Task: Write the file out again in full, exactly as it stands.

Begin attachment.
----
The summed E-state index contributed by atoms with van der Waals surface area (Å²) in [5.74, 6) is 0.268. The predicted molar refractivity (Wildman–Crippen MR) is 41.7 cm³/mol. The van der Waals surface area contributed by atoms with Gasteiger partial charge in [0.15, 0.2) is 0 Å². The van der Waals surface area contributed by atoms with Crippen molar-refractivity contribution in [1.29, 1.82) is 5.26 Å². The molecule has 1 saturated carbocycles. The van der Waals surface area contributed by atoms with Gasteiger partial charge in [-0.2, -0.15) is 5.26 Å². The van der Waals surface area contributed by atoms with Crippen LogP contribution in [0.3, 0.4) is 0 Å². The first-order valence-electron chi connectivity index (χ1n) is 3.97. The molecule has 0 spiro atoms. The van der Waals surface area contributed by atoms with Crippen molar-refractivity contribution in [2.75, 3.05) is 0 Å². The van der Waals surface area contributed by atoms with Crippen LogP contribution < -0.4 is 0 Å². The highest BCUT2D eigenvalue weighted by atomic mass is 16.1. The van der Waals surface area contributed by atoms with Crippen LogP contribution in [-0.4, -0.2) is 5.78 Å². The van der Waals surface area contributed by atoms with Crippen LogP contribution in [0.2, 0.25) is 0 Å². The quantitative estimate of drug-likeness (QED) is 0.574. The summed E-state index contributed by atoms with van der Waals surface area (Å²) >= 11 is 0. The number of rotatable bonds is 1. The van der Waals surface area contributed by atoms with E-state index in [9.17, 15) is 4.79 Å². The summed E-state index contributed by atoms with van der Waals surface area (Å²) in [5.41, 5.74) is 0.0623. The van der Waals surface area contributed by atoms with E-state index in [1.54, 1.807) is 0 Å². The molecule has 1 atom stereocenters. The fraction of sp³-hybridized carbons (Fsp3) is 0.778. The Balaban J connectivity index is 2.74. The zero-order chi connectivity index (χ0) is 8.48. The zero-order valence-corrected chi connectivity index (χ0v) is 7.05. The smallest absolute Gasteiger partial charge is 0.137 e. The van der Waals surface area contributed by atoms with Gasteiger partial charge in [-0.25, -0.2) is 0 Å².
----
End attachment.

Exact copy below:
The summed E-state index contributed by atoms with van der Waals surface area (Å²) in [5.74, 6) is 0.268. The predicted molar refractivity (Wildman–Crippen MR) is 41.7 cm³/mol. The van der Waals surface area contributed by atoms with Gasteiger partial charge in [0.15, 0.2) is 0 Å². The van der Waals surface area contributed by atoms with Crippen molar-refractivity contribution in [1.29, 1.82) is 5.26 Å². The molecule has 1 saturated carbocycles. The van der Waals surface area contributed by atoms with Gasteiger partial charge in [-0.2, -0.15) is 5.26 Å². The van der Waals surface area contributed by atoms with Crippen LogP contribution in [0.3, 0.4) is 0 Å². The first-order valence-electron chi connectivity index (χ1n) is 3.97. The molecule has 0 spiro atoms. The van der Waals surface area contributed by atoms with Crippen molar-refractivity contribution in [2.75, 3.05) is 0 Å². The van der Waals surface area contributed by atoms with Crippen LogP contribution < -0.4 is 0 Å². The highest BCUT2D eigenvalue weighted by atomic mass is 16.1. The van der Waals surface area contributed by atoms with Crippen LogP contribution in [-0.4, -0.2) is 5.78 Å². The van der Waals surface area contributed by atoms with Crippen LogP contribution in [0.2, 0.25) is 0 Å². The quantitative estimate of drug-likeness (QED) is 0.574. The summed E-state index contributed by atoms with van der Waals surface area (Å²) >= 11 is 0. The number of rotatable bonds is 1. The van der Waals surface area contributed by atoms with E-state index in [9.17, 15) is 4.79 Å². The summed E-state index contributed by atoms with van der Waals surface area (Å²) in [5.41, 5.74) is 0.0623. The van der Waals surface area contributed by atoms with E-state index in [1.54, 1.807) is 0 Å². The molecule has 1 atom stereocenters. The fraction of sp³-hybridized carbons (Fsp3) is 0.778. The Balaban J connectivity index is 2.74. The zero-order chi connectivity index (χ0) is 8.48. The zero-order valence-corrected chi connectivity index (χ0v) is 7.05. The smallest absolute Gasteiger partial charge is 0.137 e. The van der Waals surface area contributed by atoms with Gasteiger partial charge in [-0.25, -0.2) is 0 Å².